Saturday, 25 April 2015

Back in the UK and Yarwood is in for some beauty treatment

We arrived back in the UK from our extended stay in Spain about three weeks ago.  We had a couple of weeks staying in Essex with Mother before farming Fletcher and Floyd out to my brother in Norfolk while we dashed up to Yelvertoft and recovered Yarwood.  All this week Yarwood has been at Debdale Wharf where she has been taken out of the water, jet washed and transferred to an enormous shed for a bit of deep cleansing...

Yarwood after her washing with a powerful jet spray is loaded onto a trailer for transportation to the gritting shed.

Mike carefully reverses  the trailer into the shed

Carefully placed under the tent canopy, four jacks are put in place to take the load and the trailer is carefully removed. At the press of a button Martin lowers the jacks to bring  Yarwood to the optimum height for work to begin.

The tented canopy is secured to protect the upper half of Yarwood and then the lower hull is grit blasted to get her back to bare clean steel before a hot coat of molten zinc is applied.

Joe examines the 'gun' that applies the zinc coating

It's Friday afternoon and the two-pack blacking coat has been applied and work is starting on the bow sides/flare

Masking removed and one bow flare is revealed

Starting to layer paint on two of Yarwood's three tunnel bands
Yarwood will stay in the shed over the weekend to 'cure' and then Monday morning we will present ourselves to pay the bill and get our boat back.

Saturday, 14 February 2015

There be oil...or, a visit to an olive oil processor...

Yesterday I accompanied Helen our host here at Olive Grove Farm, in Trujillos, Spain to the olive oil processor that she uses for her crop of olives. We went to see Jose at Milino Gumeil, a processor that has been operating at the same site for over two hundred years...well not Jose exactly but his ancestors....
As soon as you arrive the first impression is cleanliness.. there was not a scrap of dust or debris anywhere, everything is pristine.

 Milino Gumeil Olive Oil Processors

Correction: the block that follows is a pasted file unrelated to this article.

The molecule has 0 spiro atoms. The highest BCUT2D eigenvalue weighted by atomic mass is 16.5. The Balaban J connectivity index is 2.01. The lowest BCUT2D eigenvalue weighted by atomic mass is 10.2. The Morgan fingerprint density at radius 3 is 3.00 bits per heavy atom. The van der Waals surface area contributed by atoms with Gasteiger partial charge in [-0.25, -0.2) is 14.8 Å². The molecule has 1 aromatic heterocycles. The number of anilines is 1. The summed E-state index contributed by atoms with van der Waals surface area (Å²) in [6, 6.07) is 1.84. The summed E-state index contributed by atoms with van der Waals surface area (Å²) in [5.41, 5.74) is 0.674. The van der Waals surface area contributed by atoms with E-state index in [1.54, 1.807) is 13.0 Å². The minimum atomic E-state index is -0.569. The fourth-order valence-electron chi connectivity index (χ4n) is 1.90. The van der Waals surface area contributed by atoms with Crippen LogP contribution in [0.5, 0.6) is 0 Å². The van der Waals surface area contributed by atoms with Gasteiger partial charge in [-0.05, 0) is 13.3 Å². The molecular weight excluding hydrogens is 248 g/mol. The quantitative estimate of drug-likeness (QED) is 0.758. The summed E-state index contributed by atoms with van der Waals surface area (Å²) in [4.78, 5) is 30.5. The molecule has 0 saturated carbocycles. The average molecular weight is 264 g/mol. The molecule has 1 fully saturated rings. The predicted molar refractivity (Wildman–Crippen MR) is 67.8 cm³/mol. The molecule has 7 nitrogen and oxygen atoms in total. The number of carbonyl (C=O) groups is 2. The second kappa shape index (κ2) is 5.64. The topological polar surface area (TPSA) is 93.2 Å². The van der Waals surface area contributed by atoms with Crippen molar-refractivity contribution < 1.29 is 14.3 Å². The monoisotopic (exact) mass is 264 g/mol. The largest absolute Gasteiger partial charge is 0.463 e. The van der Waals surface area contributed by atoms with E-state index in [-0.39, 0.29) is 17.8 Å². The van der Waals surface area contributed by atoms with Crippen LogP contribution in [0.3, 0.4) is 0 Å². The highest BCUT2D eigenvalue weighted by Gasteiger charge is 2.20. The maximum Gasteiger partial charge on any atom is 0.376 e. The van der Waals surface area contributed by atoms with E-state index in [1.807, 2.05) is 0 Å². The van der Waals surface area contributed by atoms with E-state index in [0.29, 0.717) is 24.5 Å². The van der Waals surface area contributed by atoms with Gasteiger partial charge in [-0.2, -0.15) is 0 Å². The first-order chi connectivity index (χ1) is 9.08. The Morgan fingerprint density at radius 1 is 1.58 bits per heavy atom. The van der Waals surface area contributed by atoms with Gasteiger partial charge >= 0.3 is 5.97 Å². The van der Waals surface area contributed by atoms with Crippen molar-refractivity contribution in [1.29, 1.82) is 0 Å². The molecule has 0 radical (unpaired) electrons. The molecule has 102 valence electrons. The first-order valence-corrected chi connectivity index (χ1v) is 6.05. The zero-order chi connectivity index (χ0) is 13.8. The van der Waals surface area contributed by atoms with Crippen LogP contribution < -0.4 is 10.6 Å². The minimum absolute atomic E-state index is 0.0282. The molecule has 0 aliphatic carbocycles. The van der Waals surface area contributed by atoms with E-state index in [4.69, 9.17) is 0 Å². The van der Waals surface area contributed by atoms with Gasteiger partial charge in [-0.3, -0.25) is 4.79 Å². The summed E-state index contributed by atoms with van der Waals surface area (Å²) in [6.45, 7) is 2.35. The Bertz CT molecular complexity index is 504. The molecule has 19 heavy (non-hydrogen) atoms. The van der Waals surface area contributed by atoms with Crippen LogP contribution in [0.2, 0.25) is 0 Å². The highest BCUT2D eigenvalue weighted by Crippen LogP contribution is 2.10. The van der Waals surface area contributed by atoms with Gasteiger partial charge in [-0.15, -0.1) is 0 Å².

We start the tour looking at the ancient plant that was once used here. Housed in a large side room at the front of the plant are a series of olive presses that were installed in 1803!  In 1803 Spain had just 'sold' Louisiana to France, Charles IV was ruling Spain and there was a pause in the Napoleonic wars..
Four years later France had invaded and installed a new head of state and the English Duke of Wellington was leading the allies trying to defeat Napoleon in the Peninsular wars...I imagine Jose's ancestor's were busy pressing oil while this mayhem went on around them.

 Here are a series of olive presses that were operated by water power.  Similarly to how cider is traditionally made, the olives were washed and laid in layers on mats and stacked into 'towers' under the presses. When pressed the oil run out into channels and collected in a series of subterranean tanks.

One of the old subterranean oil tanks
There were/are a series of eight tanks and the oil passed from one through to eight as it gradually lost its sediment and became purer.
Below ground is also a series of large water tanks, 3 metre diameter by 5 metres deep.
Jose, the proprietor of the Olive Oil Processing plant and Helen, the owner of Olive Grove Farmhouse where we are staying.
After seeing the historical part of the plant we were then taken on a tour of the current operation.
Starting at the point where the olive farmer delivers his/her trailer load of freshly harvested olives including leaves, twigs and stones. The trailer load is tipped over the grid below and the debris is separated from the olives. The olives are weighed and logged against the farmer's account they are then washed and a 1kilo sample taken for analysis.
 The freshly picked olive crop is deposited here over the grid

 With twigs, leaves and stones removed the olives are moved along conveyer belts to be washed.

 The I kilogram sample is mashed and warmed here

A  sample from each load is taken to the lab where it is processed to identify the oil content.  Typically you would expect 20%-25% yield so 100kgs of olives would be expected to 23- 25 litres of oil.
 A centrifuge is used to extract the oil
The now washed olives are now fed into a machine that bruises and breaks the olive skin and stirs them for 25 minutes or so before they are transferred to another machine where heated water is added.

 Grinding, bruising the olive skins

 The  olives are mixed with heated water and form a mash

 The first separation of the oil and water
The olives undergo two cycles of this mash/heating in this processor's before the oil is collected into racking tanks to allow the oil to stand and sediment to settle.

A series of racking tanks
Storage tanks
 The finished product, virgin olive oil is stored in enormous stainless steel tanks, 45,000 litres in each tank.
 Olive pips being removed from the mash

The olive pips are a waste product that is now being used as a heat source with many households installing pellet boilers that burn the pips.

A barn set aside to store the olive pips before they are sold.
The residue of the 'mash' is sold on to other processors that extract the last of the oil chemically.
It was a very interesting tour around something that is not normally part of my day to day life and I am grateful to the lovely Jose for spending the time and Helen for making the effort to arrange the visit and accompany me.